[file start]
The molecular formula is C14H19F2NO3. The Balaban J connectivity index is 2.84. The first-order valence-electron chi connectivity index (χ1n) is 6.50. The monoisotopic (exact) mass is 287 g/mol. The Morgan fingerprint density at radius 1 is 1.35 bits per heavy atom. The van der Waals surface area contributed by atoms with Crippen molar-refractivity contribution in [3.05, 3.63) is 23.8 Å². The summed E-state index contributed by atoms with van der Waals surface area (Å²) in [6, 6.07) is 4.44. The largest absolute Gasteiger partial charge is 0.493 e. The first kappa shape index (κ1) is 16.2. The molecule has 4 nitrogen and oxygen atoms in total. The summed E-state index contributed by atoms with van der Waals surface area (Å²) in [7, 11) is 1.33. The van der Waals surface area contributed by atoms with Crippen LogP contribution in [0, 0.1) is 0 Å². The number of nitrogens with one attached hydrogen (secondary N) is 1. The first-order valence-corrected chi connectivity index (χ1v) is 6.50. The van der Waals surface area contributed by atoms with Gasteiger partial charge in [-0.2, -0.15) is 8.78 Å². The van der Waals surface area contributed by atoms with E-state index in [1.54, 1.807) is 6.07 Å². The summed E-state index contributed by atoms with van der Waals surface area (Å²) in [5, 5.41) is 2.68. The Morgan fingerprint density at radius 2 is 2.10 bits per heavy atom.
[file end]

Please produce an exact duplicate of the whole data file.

The molecular formula is C14H19F2NO3. The Balaban J connectivity index is 2.84. The first-order valence-electron chi connectivity index (χ1n) is 6.50. The monoisotopic (exact) mass is 287 g/mol. The Morgan fingerprint density at radius 1 is 1.35 bits per heavy atom. The van der Waals surface area contributed by atoms with Crippen molar-refractivity contribution in [3.05, 3.63) is 23.8 Å². The summed E-state index contributed by atoms with van der Waals surface area (Å²) in [6, 6.07) is 4.44. The largest absolute Gasteiger partial charge is 0.493 e. The first kappa shape index (κ1) is 16.2. The molecule has 4 nitrogen and oxygen atoms in total. The summed E-state index contributed by atoms with van der Waals surface area (Å²) in [7, 11) is 1.33. The van der Waals surface area contributed by atoms with Crippen LogP contribution in [0, 0.1) is 0 Å². The number of nitrogens with one attached hydrogen (secondary N) is 1. The first-order valence-corrected chi connectivity index (χ1v) is 6.50. The van der Waals surface area contributed by atoms with Gasteiger partial charge in [-0.2, -0.15) is 8.78 Å². The van der Waals surface area contributed by atoms with E-state index in [1.54, 1.807) is 6.07 Å². The summed E-state index contributed by atoms with van der Waals surface area (Å²) in [5, 5.41) is 2.68. The Morgan fingerprint density at radius 2 is 2.10 bits per heavy atom.